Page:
Op-Ed: Why we are more cautious when there’s light at the end of the tunnel

Customers at Pink's Hot Dogs wear masks and stand apart, complying with COVID-19 guidelines.
Customers at Pink’s Hot Dogs wear masks and stand apart, complying with COVID-19 guidelines.

(Los Angeles Times)

After a year in which good news has been hard to come by, recent developments on the pandemic front are bound to elicit more joy than the coming arrival of spring. The availability of effective vaccines tops the list of good news.

Another dose of good news is that, along with continuing mask use, there has been an uptick in the number of people staying home and avoiding restaurants, and a reduction in gatherings of 10 or more people in much of the United States that began in mid-November, according to data tracking by USC. It seems that a technological breakthrough has been met by an improvement in human behavior among a wide swath of the U.S. population (young people on spring break being one apparent exception).

These developments have led to a steep decline in case totals across much of the country, including California, which is at around 2,600 new cases a day, down from more than 40,000 in early January.


Why did many people who were initially reluctant to follow COVID-19 guidelines get on board with the recommendations of health experts? After all, as the COVID-19 vaccines became available, one could have imagined previously noncompliant people becoming even less compliant.

The vaccines could have been considered something of a magic bullet, making preventive measures such as mask-wearing and social distancing seem unnecessary as a defense. People might therefore have been less likely to comply with the inconvenience of those measures. Yet it appears the opposite happened. As soon as vaccine approval appeared imminent, the percentage of the population saying that it was taking precautions increased.

There is some compelling psychology at play here, psychology that plays out in many areas of everyday life. Take your standard action movie. When a minor character says something like “I’m leaving the police force” or “This is my last mission; I’m calling it quits,” the audience knows what’s going to happen. That character has just been handed a death sentence. The screenwriter is intensifying the grief to come by putting the character almost out of harm’s way. The death seems more tragic because it nearly didn’t happen.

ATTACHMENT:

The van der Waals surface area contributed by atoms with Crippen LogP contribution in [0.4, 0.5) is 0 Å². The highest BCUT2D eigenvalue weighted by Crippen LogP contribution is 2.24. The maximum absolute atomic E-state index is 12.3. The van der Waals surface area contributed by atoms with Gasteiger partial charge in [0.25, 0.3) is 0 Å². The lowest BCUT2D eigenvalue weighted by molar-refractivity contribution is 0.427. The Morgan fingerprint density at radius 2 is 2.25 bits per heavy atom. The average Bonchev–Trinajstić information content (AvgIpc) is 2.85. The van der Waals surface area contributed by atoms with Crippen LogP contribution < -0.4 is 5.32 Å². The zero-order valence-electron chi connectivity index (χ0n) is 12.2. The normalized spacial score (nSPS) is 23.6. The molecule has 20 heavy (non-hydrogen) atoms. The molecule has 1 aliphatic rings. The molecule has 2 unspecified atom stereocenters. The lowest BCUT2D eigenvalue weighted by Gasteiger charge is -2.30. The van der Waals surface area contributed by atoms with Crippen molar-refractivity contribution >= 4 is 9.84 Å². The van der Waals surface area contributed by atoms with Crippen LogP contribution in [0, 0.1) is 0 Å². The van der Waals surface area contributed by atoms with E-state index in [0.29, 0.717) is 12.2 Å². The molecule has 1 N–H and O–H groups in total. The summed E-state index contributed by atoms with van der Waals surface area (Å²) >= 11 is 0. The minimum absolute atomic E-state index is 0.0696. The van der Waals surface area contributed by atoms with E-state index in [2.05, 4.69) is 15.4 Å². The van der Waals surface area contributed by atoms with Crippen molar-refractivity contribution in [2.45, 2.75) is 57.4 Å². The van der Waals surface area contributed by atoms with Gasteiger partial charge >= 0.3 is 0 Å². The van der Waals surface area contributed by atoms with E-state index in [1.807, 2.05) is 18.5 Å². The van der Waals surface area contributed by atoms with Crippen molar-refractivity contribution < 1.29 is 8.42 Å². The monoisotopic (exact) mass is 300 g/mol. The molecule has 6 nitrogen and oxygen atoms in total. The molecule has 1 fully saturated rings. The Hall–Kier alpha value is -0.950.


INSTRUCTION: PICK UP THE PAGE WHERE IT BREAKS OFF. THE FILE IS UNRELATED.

This shows that we don’t simply react to what has happened; we react to what easily could have happened as well. That is why Olympic silver medalists are generally less happy than the bronze medalists they just outperformed. The silver medalist must deal with having almost won the coveted gold medal; the bronze medalist came close to having no medal at all.

That is also why people are reluctant to give up a lottery ticket they purchased, even when offered a cash incentive to do so: They can easily imagine how bad they’d feel — and how hard they’d kick themselves — if the ticket they gave up ended up winning.

This dynamic may also play into people’s decisions about following pandemic guidelines.

Getting deathly ill is a tragedy under any circumstances, but especially so when it “didn’t have to happen.” People are more inclined to take precautions when they know that help is on the way and they’re almost out of danger.

Stated differently, some people who refused to keep social distance or were lax about mask-wearing may have acted out of a type of fatalism — the kind of thinking that could cause someone to say, “If my number’s called, so be it. I’m not going to stop living by trying to prevent it.”

But knowing that they will soon be able to get a vaccine can counteract such fatalism. People understand that they would feel foolish getting ill just before they could get vaccinated, and they may also worry that others will think they’re foolish too. So why risk it, they reason — making them more open to complying with public health recommendations.


The psychology behind this “near-miss” effect could be harnessed to increase compliance even further. Health officials could encourage this kind of thinking by putting out messages that tell people “a return to your old life is just around the corner.” The closer people feel to an end of this crisis, the more likely they will change their behavior to make that come true.

Thomas D. Gilovich is a professor of psychology at Cornell University. William Schulze is a professor of applied economics and management at Cornell.